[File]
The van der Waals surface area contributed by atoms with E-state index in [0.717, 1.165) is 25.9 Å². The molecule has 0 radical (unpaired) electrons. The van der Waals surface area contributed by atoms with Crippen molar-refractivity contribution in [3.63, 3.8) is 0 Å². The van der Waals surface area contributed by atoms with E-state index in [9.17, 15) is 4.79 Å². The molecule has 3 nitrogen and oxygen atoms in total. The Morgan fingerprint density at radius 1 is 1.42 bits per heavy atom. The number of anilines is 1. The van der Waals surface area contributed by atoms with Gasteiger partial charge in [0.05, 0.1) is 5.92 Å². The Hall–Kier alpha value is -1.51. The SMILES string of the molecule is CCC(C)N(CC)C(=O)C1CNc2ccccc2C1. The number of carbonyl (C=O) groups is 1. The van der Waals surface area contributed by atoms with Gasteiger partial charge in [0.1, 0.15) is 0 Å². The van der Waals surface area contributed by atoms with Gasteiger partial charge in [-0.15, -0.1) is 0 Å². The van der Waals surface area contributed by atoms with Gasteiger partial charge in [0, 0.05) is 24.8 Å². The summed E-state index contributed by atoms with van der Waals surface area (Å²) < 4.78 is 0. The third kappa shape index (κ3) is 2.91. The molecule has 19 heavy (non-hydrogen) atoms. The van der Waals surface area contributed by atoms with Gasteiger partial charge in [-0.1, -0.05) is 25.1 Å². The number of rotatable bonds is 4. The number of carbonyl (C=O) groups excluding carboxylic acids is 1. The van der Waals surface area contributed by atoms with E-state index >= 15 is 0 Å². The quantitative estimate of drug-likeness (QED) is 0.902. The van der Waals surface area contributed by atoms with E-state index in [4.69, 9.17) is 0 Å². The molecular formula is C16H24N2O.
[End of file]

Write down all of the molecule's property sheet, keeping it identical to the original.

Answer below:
The van der Waals surface area contributed by atoms with E-state index in [0.717, 1.165) is 25.9 Å². The molecule has 0 radical (unpaired) electrons. The van der Waals surface area contributed by atoms with Crippen molar-refractivity contribution in [3.63, 3.8) is 0 Å². The van der Waals surface area contributed by atoms with E-state index in [9.17, 15) is 4.79 Å². The molecule has 3 nitrogen and oxygen atoms in total. The Morgan fingerprint density at radius 1 is 1.42 bits per heavy atom. The number of anilines is 1. The van der Waals surface area contributed by atoms with Gasteiger partial charge in [0.05, 0.1) is 5.92 Å². The Hall–Kier alpha value is -1.51. The SMILES string of the molecule is CCC(C)N(CC)C(=O)C1CNc2ccccc2C1. The number of carbonyl (C=O) groups is 1. The van der Waals surface area contributed by atoms with Gasteiger partial charge in [0.1, 0.15) is 0 Å². The van der Waals surface area contributed by atoms with Gasteiger partial charge in [-0.15, -0.1) is 0 Å². The van der Waals surface area contributed by atoms with Gasteiger partial charge in [0, 0.05) is 24.8 Å². The summed E-state index contributed by atoms with van der Waals surface area (Å²) < 4.78 is 0. The third kappa shape index (κ3) is 2.91. The molecule has 19 heavy (non-hydrogen) atoms. The van der Waals surface area contributed by atoms with Gasteiger partial charge in [-0.1, -0.05) is 25.1 Å². The number of rotatable bonds is 4. The number of carbonyl (C=O) groups excluding carboxylic acids is 1. The van der Waals surface area contributed by atoms with E-state index >= 15 is 0 Å². The quantitative estimate of drug-likeness (QED) is 0.902. The van der Waals surface area contributed by atoms with E-state index in [4.69, 9.17) is 0 Å². The molecular formula is C16H24N2O.